2. I have had trouble with tomato plants here, even up on the old wood picnic table, squirrels & chipmunks. I like having herbs that we like up on the deck, accessible when I want them so will get the plants. I’m sure I will try my cherry tomatoes one more time, I love picking them and popping them in my mouth, so sweet and tasty.

  3. fiona

    I haven’t grown any veg for a few years now but when I did, courgettes, runners and broad beans did well for me. I guess you have to adjust your planting to suit your climate.

  4. Karen crimson kettle

    It is easy to get carried away growing things you don’t really use just to see if they will grow. I suppose one or two experiments are ok. Isn’t it great to be thinking of planting again.

    • It sure is easy to get carried away at those seed stands in the stores. I’m loving that they are appearing, which is a good sign that spring is coming. I’m going to have to try hard to stick to my list this year 🙂

  5. I start the year with such good intentions, but I never seem to get anything worth having. For the last three years I’ve tried beans and peas, but some nasty creature waits until the plants are about a foot high, then saws them off at soil level. Tomatoes run riot but all seem to ripen at the same time, so I make lots of chutney. I wish I could grow okra. They make great curries!
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  6. Over the last couple of years we have decided to grow what we eat as the experiments have never grown well. Tomatoes, potatoes and courgettes seem the easiest to grow in our clay soil and in the greenhouse. This autumn/winter the brussels sprouts and leeks weren’t very good:)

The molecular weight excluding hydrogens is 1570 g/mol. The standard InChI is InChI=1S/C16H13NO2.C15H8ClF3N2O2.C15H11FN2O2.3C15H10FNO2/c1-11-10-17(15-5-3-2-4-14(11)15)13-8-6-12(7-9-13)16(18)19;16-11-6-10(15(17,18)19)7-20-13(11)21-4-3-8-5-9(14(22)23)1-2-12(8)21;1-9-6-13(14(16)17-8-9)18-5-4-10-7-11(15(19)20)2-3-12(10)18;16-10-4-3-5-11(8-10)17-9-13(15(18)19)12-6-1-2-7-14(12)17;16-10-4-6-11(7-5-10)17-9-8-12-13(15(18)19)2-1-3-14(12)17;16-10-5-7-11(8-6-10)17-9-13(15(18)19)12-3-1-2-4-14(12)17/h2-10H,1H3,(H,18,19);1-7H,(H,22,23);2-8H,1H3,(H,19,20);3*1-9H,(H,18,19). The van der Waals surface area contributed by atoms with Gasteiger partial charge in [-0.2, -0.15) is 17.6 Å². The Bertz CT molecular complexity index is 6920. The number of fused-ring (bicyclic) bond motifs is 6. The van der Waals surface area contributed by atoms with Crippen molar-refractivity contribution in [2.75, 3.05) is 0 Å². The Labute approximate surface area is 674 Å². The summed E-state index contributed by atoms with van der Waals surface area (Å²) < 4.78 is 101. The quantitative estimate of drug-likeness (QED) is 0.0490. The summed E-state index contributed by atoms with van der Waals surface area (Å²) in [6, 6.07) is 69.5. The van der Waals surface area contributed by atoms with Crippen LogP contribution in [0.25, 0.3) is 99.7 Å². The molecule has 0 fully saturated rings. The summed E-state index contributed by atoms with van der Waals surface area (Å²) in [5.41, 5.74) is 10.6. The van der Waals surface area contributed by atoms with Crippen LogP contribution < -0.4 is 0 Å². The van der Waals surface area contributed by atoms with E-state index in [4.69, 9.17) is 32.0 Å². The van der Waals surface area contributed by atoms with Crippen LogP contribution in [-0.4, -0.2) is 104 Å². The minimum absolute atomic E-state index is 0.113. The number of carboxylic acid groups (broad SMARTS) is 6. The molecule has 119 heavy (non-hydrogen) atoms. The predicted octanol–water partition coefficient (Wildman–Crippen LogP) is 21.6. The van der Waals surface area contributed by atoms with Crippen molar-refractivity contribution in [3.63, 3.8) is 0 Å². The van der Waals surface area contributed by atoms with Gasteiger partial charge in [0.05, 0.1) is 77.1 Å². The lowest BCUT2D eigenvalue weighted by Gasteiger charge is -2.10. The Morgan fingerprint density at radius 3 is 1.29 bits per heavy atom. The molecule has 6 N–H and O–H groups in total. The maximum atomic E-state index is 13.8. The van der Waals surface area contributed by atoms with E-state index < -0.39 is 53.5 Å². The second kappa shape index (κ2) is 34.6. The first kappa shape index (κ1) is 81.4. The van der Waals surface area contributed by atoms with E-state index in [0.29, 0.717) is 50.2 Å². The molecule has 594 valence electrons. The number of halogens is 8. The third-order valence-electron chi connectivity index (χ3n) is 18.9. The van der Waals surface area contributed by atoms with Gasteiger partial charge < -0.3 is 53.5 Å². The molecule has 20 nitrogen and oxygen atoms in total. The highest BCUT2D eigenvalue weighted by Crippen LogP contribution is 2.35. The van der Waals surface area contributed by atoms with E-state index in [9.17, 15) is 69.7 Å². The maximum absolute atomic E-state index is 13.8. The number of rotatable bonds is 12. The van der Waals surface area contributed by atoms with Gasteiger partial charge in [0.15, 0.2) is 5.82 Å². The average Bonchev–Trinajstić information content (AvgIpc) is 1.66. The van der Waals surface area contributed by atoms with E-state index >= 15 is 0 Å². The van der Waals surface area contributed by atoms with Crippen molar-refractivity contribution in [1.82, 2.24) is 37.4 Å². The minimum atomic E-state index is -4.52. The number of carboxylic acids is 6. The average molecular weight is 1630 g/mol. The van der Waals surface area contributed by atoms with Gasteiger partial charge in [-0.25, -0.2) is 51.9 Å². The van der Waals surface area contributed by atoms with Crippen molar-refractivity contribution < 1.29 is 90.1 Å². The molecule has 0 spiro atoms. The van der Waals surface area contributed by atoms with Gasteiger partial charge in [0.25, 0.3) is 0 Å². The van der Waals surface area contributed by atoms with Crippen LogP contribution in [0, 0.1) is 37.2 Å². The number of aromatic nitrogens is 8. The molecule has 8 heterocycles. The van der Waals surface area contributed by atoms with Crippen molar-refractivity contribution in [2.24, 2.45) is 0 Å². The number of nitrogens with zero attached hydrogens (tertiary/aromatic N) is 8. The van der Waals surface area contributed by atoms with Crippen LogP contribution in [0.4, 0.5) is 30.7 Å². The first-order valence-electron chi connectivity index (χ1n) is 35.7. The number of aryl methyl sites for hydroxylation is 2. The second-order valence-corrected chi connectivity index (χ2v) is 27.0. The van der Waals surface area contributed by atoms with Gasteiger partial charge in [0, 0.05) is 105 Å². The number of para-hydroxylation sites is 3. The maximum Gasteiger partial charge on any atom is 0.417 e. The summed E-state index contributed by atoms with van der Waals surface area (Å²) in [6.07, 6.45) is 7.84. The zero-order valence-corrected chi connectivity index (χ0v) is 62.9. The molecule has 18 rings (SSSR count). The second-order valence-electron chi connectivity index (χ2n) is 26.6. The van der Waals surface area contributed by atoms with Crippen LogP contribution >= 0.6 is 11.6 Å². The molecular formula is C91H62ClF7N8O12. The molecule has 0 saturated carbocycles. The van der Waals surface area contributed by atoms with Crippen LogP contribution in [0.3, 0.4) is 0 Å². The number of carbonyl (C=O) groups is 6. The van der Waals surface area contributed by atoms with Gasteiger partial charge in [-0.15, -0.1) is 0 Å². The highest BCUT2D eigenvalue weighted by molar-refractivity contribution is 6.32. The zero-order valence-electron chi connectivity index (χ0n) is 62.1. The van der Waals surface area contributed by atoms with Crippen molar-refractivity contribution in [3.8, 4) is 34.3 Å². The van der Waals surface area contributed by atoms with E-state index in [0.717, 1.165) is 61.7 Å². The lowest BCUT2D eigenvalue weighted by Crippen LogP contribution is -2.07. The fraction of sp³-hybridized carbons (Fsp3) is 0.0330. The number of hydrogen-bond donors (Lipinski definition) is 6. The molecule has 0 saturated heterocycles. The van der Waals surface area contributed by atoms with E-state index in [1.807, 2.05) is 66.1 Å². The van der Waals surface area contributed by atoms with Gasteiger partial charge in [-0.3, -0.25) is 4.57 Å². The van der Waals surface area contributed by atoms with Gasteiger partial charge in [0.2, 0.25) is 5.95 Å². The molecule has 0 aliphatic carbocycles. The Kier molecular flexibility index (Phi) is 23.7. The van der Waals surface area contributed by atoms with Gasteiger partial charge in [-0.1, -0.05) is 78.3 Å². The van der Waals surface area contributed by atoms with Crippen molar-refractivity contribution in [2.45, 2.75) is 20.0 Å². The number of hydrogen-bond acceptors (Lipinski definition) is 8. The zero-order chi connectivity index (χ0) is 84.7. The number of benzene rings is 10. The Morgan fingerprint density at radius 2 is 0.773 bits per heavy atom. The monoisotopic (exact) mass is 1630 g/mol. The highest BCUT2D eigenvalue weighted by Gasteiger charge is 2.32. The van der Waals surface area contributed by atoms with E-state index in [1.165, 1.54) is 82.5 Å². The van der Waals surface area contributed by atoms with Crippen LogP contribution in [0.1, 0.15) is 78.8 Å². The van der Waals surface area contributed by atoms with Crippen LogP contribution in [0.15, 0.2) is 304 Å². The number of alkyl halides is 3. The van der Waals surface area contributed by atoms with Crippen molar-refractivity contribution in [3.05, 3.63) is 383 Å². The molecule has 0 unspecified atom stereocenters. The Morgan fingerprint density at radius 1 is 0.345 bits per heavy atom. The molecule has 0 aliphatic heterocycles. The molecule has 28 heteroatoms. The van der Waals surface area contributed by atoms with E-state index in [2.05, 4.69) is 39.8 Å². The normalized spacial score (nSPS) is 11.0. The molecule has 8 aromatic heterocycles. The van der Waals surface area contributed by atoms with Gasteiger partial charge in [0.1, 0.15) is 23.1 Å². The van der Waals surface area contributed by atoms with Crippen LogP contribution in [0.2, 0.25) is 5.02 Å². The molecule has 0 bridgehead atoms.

7. I usually somewhat let the kids decide what we’ll plant but we seldom have a lot of luck with our plants. Last year our tomatoes did good but took a long time and my husband had lots of luck with his hot pepper plants. I love zucchini but had results much like yours not even getting one until almost the very end of the season and it was sub-par at that. Everything else we tried was mostly a bust. I also get super tempted when all the gardening supplies come out though.
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  8. Sounds like you have a great plan. It’s s nice to enjoy fresh from the garden produce. I enjoy other people’s green thumb! Hope you have a lovely weekend.

  9. I absolutely grow things we don’t eat and I hate it! Last year we grew courgettes (got one or 2… not worth the effort), purple sprouts (butterflies decimated them all, no crop), aubergine (complete experiment… they don’t grow well in containers. no crop) and tomatoes (without a greenhouse we are really stuffed with this but we got a fair few tasty mini ones).

    Things I will always grow again because they are worth it: potatoes and mixed salad leaf. The salad really shocked me last year but it was amazing being able to rustle up a salad straight from the plant and it would just keep growing!!

  10. We grow whatever will grow here even if they’re not great producer just because we enjoy watching them grow. Our most prolific grower though is the Bell Pepper and we use a lot of them. Lettuce and peas do well too.
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  11. I’m starting to think about my gardening too. Maybe it’s the increased sunshine (when we have some) because the sun is higher that the trees across the bay. Direct sunlight has gone from two hours a day to more than six. This year I am going to cut down on my potatoes in pots. Last year I had four large barrel halves plus half of my small bed up on the cliff. We’ve only eaten about a third of them and I only need enough left for my new seed potatoes. I’ll cut back to two smaller plastic tubs and use the whole plot up on the hill. The potatoes up there don’t get as large because water is more limited, but they still taste good. I’m also going to cut my onions back to one of my four raised beds on the float garden. I still have lots hanging in the storage room. Now all I have to do is decide what to use the extra space to grow. – Margy
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    • I haven’t decided on how many potatoes to grow. We don’t eat nearly as many as we used too. I grow mine in big bags and they do well. I don’t put them on the plant tables but sit the bags in empty spots in the other gardens, make good fillers.